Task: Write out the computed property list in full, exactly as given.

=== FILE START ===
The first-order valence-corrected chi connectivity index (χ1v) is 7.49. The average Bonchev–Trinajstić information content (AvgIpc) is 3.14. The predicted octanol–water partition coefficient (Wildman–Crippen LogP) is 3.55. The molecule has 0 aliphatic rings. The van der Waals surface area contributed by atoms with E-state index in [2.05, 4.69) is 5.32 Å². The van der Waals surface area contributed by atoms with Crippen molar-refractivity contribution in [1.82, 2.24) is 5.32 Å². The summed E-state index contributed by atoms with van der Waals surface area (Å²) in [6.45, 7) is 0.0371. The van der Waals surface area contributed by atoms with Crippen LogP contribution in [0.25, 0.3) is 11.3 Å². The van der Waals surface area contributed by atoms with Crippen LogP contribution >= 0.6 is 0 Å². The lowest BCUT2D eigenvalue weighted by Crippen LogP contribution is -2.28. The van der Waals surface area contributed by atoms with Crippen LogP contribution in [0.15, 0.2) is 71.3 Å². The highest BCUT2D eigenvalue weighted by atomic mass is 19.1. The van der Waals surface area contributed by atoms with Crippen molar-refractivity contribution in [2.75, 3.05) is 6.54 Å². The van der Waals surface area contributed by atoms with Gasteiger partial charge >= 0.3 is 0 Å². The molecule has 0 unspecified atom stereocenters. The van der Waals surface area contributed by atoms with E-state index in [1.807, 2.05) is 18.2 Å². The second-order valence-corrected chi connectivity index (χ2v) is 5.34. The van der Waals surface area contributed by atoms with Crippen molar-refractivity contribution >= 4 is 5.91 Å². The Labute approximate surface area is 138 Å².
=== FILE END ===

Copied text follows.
The first-order valence-corrected chi connectivity index (χ1v) is 7.49. The average Bonchev–Trinajstić information content (AvgIpc) is 3.14. The predicted octanol–water partition coefficient (Wildman–Crippen LogP) is 3.55. The molecule has 0 aliphatic rings. The van der Waals surface area contributed by atoms with E-state index in [2.05, 4.69) is 5.32 Å². The van der Waals surface area contributed by atoms with Crippen molar-refractivity contribution in [1.82, 2.24) is 5.32 Å². The summed E-state index contributed by atoms with van der Waals surface area (Å²) in [6.45, 7) is 0.0371. The van der Waals surface area contributed by atoms with Crippen LogP contribution in [0.25, 0.3) is 11.3 Å². The van der Waals surface area contributed by atoms with Crippen LogP contribution >= 0.6 is 0 Å². The lowest BCUT2D eigenvalue weighted by Crippen LogP contribution is -2.28. The van der Waals surface area contributed by atoms with Crippen LogP contribution in [0.15, 0.2) is 71.3 Å². The highest BCUT2D eigenvalue weighted by atomic mass is 19.1. The van der Waals surface area contributed by atoms with Crippen molar-refractivity contribution in [2.75, 3.05) is 6.54 Å². The van der Waals surface area contributed by atoms with Gasteiger partial charge >= 0.3 is 0 Å². The molecule has 0 unspecified atom stereocenters. The van der Waals surface area contributed by atoms with E-state index in [1.807, 2.05) is 18.2 Å². The second-order valence-corrected chi connectivity index (χ2v) is 5.34. The van der Waals surface area contributed by atoms with Crippen molar-refractivity contribution >= 4 is 5.91 Å². The Labute approximate surface area is 138 Å².